The spring migration of birds is a good time to buy or upgrade binoculars. That’s why I wrote a brief primer on binoculars about a year ago. I explained, for example, that every pair of binocular is described by two numbers, which are usually found on the center focus wheel.
For example, 8×42 and 10×42 describe popular birding binoculars. The first number indicates the magnifying ability of the lenses. Eight power makes things appear eight times closer; ten power lenses bring things ten times closer. Higher magnification requires steadier hands.
I have both eight and ten power binoculars, and I use eights most of the time. Avoid anything stronger than 10-power because they are just too difficult to hold without shaking.
The second number is the diameter of the objective lenses (the ones farther from your eyes) in millimeters. The larger this number, the more light the lenses transmit and the brighter the image will be. Brighter is better, especially for early morning birding, but bigger objective lenses mean more glass.
And that means more weight. Another consideration that many people don’t understand until after they’ve made a purchase is that binoculars must “fit,” just like a pair of glasses or gloves. Even expensive binoculars will frustrate users if they are too big or small for their hands or if they can’t be adjusted to fit the distance between their eyes.
If you buy online, be sure you can return them if they don’t fit. Also be sure any new binoculars you buy are waterproof and guaranteed for life, both good signs of quality. This simply protects your investment.
Weight is also an important factor that many users don’t think about until after they’ve purchased their binoculars. Bigger binoculars typically provide a brighter view, more magnification and more weight.
A solution to heavy binoculars is to wear them on a harness rather than a neck strap. For all-day comfort, a harness, which costs about $20, distributes the weight of the binoculars across your back and shoulders rather than around your neck.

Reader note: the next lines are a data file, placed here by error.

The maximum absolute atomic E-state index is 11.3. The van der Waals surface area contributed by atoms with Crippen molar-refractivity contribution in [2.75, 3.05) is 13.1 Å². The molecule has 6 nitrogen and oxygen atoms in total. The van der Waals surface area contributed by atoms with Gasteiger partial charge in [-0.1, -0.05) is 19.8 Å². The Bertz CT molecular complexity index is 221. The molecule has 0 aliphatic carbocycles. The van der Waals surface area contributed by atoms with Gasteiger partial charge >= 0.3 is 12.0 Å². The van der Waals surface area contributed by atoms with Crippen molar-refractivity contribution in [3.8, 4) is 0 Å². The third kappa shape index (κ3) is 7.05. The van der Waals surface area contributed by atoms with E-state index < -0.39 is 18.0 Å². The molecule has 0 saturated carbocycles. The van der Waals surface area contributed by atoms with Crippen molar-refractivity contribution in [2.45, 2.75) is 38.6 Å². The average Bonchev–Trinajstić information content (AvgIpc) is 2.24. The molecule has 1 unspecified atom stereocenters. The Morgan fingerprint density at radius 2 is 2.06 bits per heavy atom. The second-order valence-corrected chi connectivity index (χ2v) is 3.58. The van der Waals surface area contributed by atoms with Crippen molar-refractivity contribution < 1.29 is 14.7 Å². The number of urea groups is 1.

Finally, be aware of how close binoculars focus. Though most birding is done at a distance, sometimes birds are surprisingly bold, and the ability to focus closely enables incredible details to be observed.
Plus, if binoculars can focus down to 5 or 6 feet, they are perfect for studying butterflies, dragonflies, wildflowers, and snakes. Though many readers have let me know they appreciate the basic information I just described, they want more.
I regularly hear from readers who want specific recommendations. “Tell me exactly what to buy,” they say.
I’m reluctant to give specific recommendations because everyone’s precise needs are different. Plus most manufacturers offer excellent binoculars. It’s hard to go wrong with brands such as Bushnell, Eagle Optics, Kowa, Leica, Nikon, Steiner, Swarovski, Swift, and Zeiss.
What I use
Rather than recommend a specific brand and model of binocular, let me just tell you what I use. My best (most expensive) binoculars are full-sized 8×42 Bushnell Elites (25.7 oz.). They retail for $728.95, but can be had for $459.99 at www.eagleoptics.com.
My favorite binoculars (the ones I use most and keep in my car) are 8×32 Eagle Optics Rangers (19.2 oz., $389/$290). Eagle Optics also makes Rangers with better quality glass, the 8×32 Ranger ED (19.8 oz., $539.99/$439.99) and 10×32 Ranger ED (19.6 oz., $549.99/$449.99).
And recently I’ve come across several more binoculars I really like. Eagle Optics’ 8×42 Shrikes (23.2 oz., $149/$99.99) are perfect for beginning birders and first time buyers. For a step up in quality, consider Bushnell’s Legend Ultra HD 10×36 (20.6 oz, $379.50/$249.95) and Steiner’s new Merlin Pro 10x32s (22 oz., $449.99).
I prefer more compact, lightweight binoculars for every day use. But don’t blindly follow my recommendations. Shop around, and be sure new binoculars fit your eyes and hands. For more information about optics, visit http://www.eagleoptics.com/articles/technical-guide.
Eagle Optics also sells many brands of optics at discounted prices. And their customer service is excellent. Another source of great information on optics is BirdWatcher’s Digest’s web site (www.birdwatchersdigest.com). Click on “Optics and Gear” for reviews and recommendations by optics experts Michael and Diane Porter.
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